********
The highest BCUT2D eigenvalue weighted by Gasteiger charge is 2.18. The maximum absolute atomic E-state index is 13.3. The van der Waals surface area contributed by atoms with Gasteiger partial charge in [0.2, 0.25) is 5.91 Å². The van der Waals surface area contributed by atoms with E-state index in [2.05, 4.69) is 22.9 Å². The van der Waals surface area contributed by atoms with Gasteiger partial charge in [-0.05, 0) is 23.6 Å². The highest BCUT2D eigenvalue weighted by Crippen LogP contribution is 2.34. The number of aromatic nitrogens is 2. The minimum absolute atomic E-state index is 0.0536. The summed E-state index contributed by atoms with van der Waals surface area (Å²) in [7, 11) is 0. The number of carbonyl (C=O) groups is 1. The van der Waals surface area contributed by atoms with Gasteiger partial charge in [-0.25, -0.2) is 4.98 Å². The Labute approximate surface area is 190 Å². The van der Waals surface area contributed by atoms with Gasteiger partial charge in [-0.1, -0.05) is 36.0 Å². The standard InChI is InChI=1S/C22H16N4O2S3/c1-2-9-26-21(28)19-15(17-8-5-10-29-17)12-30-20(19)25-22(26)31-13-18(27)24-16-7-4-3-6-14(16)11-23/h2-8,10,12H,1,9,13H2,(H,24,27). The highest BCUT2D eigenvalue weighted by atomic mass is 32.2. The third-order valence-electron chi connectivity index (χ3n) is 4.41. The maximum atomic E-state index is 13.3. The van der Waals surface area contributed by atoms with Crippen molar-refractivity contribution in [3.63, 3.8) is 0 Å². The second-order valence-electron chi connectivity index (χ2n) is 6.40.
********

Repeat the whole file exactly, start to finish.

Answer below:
The highest BCUT2D eigenvalue weighted by Gasteiger charge is 2.18. The maximum absolute atomic E-state index is 13.3. The van der Waals surface area contributed by atoms with Gasteiger partial charge in [0.2, 0.25) is 5.91 Å². The van der Waals surface area contributed by atoms with E-state index in [2.05, 4.69) is 22.9 Å². The van der Waals surface area contributed by atoms with Gasteiger partial charge in [-0.05, 0) is 23.6 Å². The highest BCUT2D eigenvalue weighted by Crippen LogP contribution is 2.34. The number of aromatic nitrogens is 2. The minimum absolute atomic E-state index is 0.0536. The summed E-state index contributed by atoms with van der Waals surface area (Å²) in [7, 11) is 0. The number of carbonyl (C=O) groups is 1. The van der Waals surface area contributed by atoms with Gasteiger partial charge in [-0.25, -0.2) is 4.98 Å². The Labute approximate surface area is 190 Å². The van der Waals surface area contributed by atoms with Gasteiger partial charge in [-0.1, -0.05) is 36.0 Å². The standard InChI is InChI=1S/C22H16N4O2S3/c1-2-9-26-21(28)19-15(17-8-5-10-29-17)12-30-20(19)25-22(26)31-13-18(27)24-16-7-4-3-6-14(16)11-23/h2-8,10,12H,1,9,13H2,(H,24,27). The highest BCUT2D eigenvalue weighted by atomic mass is 32.2. The third-order valence-electron chi connectivity index (χ3n) is 4.41. The maximum atomic E-state index is 13.3. The van der Waals surface area contributed by atoms with Crippen molar-refractivity contribution in [3.63, 3.8) is 0 Å². The second-order valence-electron chi connectivity index (χ2n) is 6.40.